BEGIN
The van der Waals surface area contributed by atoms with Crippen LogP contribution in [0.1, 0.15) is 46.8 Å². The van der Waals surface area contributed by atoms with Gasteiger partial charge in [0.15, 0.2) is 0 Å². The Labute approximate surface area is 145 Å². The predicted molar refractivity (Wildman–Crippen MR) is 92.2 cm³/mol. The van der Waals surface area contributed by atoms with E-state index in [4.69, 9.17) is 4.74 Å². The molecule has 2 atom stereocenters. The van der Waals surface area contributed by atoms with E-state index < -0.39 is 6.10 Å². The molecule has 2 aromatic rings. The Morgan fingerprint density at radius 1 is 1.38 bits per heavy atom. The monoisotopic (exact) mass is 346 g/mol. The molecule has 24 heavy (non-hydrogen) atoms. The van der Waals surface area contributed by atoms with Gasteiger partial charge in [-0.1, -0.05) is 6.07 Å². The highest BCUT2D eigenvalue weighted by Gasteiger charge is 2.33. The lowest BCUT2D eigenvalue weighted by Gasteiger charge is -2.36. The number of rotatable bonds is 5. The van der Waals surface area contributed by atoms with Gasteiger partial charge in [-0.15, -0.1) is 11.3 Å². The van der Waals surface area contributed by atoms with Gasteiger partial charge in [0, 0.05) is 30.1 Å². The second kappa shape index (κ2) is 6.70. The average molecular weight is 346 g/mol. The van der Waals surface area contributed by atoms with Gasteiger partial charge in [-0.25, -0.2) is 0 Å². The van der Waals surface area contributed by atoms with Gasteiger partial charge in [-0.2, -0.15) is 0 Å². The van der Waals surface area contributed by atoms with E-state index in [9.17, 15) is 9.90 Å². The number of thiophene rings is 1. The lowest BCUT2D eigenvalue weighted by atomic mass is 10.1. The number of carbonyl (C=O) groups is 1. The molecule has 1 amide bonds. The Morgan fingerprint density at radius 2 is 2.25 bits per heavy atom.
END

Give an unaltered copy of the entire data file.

The van der Waals surface area contributed by atoms with Crippen LogP contribution in [0.1, 0.15) is 46.8 Å². The van der Waals surface area contributed by atoms with Gasteiger partial charge in [0.15, 0.2) is 0 Å². The Labute approximate surface area is 145 Å². The predicted molar refractivity (Wildman–Crippen MR) is 92.2 cm³/mol. The van der Waals surface area contributed by atoms with E-state index in [4.69, 9.17) is 4.74 Å². The molecule has 2 atom stereocenters. The van der Waals surface area contributed by atoms with E-state index < -0.39 is 6.10 Å². The molecule has 2 aromatic rings. The Morgan fingerprint density at radius 1 is 1.38 bits per heavy atom. The monoisotopic (exact) mass is 346 g/mol. The molecule has 24 heavy (non-hydrogen) atoms. The van der Waals surface area contributed by atoms with Gasteiger partial charge in [-0.1, -0.05) is 6.07 Å². The highest BCUT2D eigenvalue weighted by Gasteiger charge is 2.33. The lowest BCUT2D eigenvalue weighted by Gasteiger charge is -2.36. The number of rotatable bonds is 5. The van der Waals surface area contributed by atoms with Gasteiger partial charge in [-0.15, -0.1) is 11.3 Å². The van der Waals surface area contributed by atoms with Gasteiger partial charge in [0, 0.05) is 30.1 Å². The second kappa shape index (κ2) is 6.70. The average molecular weight is 346 g/mol. The van der Waals surface area contributed by atoms with Gasteiger partial charge in [-0.25, -0.2) is 0 Å². The van der Waals surface area contributed by atoms with Gasteiger partial charge in [-0.2, -0.15) is 0 Å². The van der Waals surface area contributed by atoms with E-state index in [9.17, 15) is 9.90 Å². The number of thiophene rings is 1. The lowest BCUT2D eigenvalue weighted by atomic mass is 10.1. The number of carbonyl (C=O) groups is 1. The molecule has 1 amide bonds. The Morgan fingerprint density at radius 2 is 2.25 bits per heavy atom.